Wednesday, December 23, 2009

Ubuntu 10.04 is on the Right Track to an LTS Release

Waterfall ModelImage via Wikipedia
In Ubuntu 10.04 LTS: How we get there, Matt Zimmerman goes over the differences between the recent releases' development process and Lucid's. The major differences are:

  1. Pulling from Debian Testing, not Unstable, leading to a more polished product from the get-go.
  2. An emphasis on testing instead of features, meaning that there's actually less to test.
  3. No major changes to infrastructure. PulseAudio was introduced (and lambasted) in 8.04. No one wants to see that mess again.
  4. An early beta release (and I understand there will be two betas).
  5. Coordination with Debian's release schedule, leading to more eyes on bugs.

I had real problems with the choices for 8.04, and several things were broken on release. I'm tickled to see Ubuntu taking an LTS release extremely seriously.

Tuesday, December 22, 2009

This is an extremely interesting view into Google's opinion of open standards, open source, and open information. 

Open Standards

Today, we base our developer products on open standards because interoperability is a critical element of user choice. What does this mean for Google Product Managers and Engineers? Simple: whenever possible, use existing open standards. If you are venturing into an area where open standards don't exist, create them. If existing standards aren't as good as they should be, work to improve them and make those improvements as simple and well documented as you can. Our top priorities should always be users and the industry at large and not just the good of Google, and you should work with standards committees to make our changes part of the accepted specification.

Open Source

So as you are building your product or adding new features, stop and ask yourself: Would open sourcing this code promote the open Internet? Would it spur greater user, advertiser, and partner choice? Would it lead to greater competition and innovation? If so, then you should make it open source. And when you do, do it right; don't just push it over the wall into the public realm and forget about it. Make sure you have the resources to pay attention to the code and foster developer engagement.

Open Information

So while having more personal information online can be quite beneficial to everyone, its uses should be guided by principles that are responsible, scalable, and flexible enough to grow and change with our industry. And unlike open technology, where our objective is to grow the Internet ecosystem, our approach to open information is to build trust with the individuals who engage within that ecosystem (users, partners, and customers). Trust is the most important currency online, so to build it we adhere to three principles of open information: value, transparency, and control.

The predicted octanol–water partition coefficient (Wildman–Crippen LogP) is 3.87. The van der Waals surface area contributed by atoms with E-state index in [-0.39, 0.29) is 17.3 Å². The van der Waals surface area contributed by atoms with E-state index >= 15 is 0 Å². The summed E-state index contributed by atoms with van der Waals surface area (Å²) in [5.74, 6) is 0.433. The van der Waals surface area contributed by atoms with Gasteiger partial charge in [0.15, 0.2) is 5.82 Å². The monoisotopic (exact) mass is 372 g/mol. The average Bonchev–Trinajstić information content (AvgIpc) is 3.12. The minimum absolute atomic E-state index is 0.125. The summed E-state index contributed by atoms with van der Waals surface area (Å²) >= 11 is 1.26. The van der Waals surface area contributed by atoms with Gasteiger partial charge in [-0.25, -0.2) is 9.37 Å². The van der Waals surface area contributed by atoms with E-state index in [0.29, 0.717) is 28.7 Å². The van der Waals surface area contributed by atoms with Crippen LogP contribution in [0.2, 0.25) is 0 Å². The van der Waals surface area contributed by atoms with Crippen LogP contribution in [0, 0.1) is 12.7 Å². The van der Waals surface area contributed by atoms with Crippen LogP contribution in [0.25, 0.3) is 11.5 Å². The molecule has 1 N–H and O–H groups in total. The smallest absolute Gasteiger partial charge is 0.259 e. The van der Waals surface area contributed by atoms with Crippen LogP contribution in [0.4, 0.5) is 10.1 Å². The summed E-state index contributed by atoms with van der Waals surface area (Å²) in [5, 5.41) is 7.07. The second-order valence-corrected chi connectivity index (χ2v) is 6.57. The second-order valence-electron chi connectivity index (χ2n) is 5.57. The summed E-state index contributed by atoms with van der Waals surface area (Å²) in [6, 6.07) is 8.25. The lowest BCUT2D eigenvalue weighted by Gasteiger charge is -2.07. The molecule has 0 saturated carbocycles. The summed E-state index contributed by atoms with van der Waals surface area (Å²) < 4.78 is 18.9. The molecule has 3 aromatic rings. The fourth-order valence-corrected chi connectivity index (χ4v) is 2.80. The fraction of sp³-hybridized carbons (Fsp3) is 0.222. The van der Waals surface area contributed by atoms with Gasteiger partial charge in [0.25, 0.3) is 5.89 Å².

Friday, December 18, 2009

Shuttleworth Steps Down As Canonical CEO

"In a surprise move (at least, it was surprising to me), Ubuntu founder and Canonical CEO Mark Shuttleworth has announced he's stepping down as the CEO of Canonical, the commercial endeavour behind the Ubuntu Linux distribution. He will continue, however, to play major role in the company and Ubuntu's future.

Jane Silber, the Chief Operating Officer of Canonical, will take over Shuttleworth's role as CEO. His stepping down as CEO does not mean, in any way, that Shuttleworth will disappear from the stage. In fact, his stepping down allows him to focus more on product design and development, his passions. He will also remain as the head of the Ubuntu Community Council and the Ubuntu Technical Board, and he wants to spend more time working with partners, especially in Asia."


"'This move will bring about is a clearer separation of the role of CEO of Canonical and the leader of the Ubuntu community,' Silber said, 'It will be two different people now, which I think will be helpful in both achieving their joint and individual goals more quickly.'"

See OSNews for full report. Also reported on Compuworld.

Wednesday, December 16, 2009

So a Man Walks Into a Bar and Asks for an Ubuntu on the Rocks

A screenshot of Linpus Linux Lite.Image via Wikipedia
Earlier today, I had to go to IT Square in Laksi to do some banking. Knowing what a geek that I am, and since  there are ten branches closer than the IT Square one, you'd be forgiven for assuming that I went to bank there as an excuse for computer shopping, but you'd be wrong. I was required to go to that specific branch. After the baning, though, my gf and I walked around a little.

She was checking out laptop bags, and my attention went to the Acer display just outside the bag store. To my shock, there was a low-end laptop (about USD400) with a localized version of Ubuntu on the computer. There was a special Acer desktop background, and the menus were in Thai.  The next computer had the same system. Hmmm. The specs described the computer as having Linpus Linux installed (pictured above), but the system was definitely Ubuntu. There were about twelve models on display, but some of them weren't on.

"Do all these computers have the same operating system?" I asked.
"These two have ," the clerk answered.

Those two computers were the high-end ones, at least 50% more expensive than any other model on display. The actual OS installed was Windows 7 Home Premium.

What's the punchline to this joke?

"But we can install Linux on those two for you if you prefer," the clerk added with a smile. "It's ."

My, how times have changed! Six years ago, there were Linux computers on display everywhere, but the salespeople knew nothing about it and encouraged everyone to pay the extra money to have Windows installed.

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